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Six Delancey, a 1929 Beaux Arts construction, was completed weeks before the stock market crash of 1929, replacing a three-story brick theater. What remains of the earlier theater is its stone foundation, exposed in the lower-level lounge.

Six Delancey stood vacant through the Great Depression and Second World War, and was then occupied by a number of high-end retail concerns: a jewelry store, a haberdashery, and Treemark Shoes for approximately thirty years. When the neighborhood again fell into decline, the store housed lighting and carpet stores until the Bowery Ballroom took possession of the space in 1997.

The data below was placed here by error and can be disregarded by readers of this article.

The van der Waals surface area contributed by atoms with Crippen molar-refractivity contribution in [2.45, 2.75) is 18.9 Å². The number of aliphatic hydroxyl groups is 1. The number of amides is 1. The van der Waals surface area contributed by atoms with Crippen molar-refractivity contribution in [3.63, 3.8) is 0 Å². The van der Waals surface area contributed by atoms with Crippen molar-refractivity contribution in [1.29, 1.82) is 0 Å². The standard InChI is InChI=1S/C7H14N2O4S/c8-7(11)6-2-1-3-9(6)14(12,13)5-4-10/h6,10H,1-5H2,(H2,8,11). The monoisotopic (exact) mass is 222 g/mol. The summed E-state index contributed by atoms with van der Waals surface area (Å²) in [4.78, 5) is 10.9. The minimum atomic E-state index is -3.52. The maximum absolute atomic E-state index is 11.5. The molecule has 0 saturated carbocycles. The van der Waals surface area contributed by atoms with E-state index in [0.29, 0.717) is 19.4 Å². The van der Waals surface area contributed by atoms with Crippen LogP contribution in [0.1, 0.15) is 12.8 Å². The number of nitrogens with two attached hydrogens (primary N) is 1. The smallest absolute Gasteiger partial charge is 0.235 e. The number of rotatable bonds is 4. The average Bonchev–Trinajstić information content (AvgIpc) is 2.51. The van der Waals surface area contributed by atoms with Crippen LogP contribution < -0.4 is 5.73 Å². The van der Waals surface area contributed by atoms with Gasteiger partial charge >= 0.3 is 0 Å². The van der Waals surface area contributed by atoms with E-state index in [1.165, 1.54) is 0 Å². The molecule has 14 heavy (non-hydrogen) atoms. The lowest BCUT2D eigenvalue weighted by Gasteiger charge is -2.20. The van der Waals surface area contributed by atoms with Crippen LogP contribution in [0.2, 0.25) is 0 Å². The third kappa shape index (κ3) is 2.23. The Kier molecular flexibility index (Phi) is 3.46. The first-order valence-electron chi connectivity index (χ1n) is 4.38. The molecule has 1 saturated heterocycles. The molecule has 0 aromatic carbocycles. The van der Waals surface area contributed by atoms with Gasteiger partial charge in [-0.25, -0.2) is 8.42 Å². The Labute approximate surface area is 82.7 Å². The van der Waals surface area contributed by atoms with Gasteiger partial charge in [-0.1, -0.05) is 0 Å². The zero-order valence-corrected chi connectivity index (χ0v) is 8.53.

Much of the 1929 construction still remains, such as the brass rails, the brass and iron exterior metalwork, the mahogany lined VIP rooms and the coffer-vaulted plaster ceiling of the mezzanine bar. However, the majority of the Bowery Ballroom today is new construction to support a state-of-the-art music venue.
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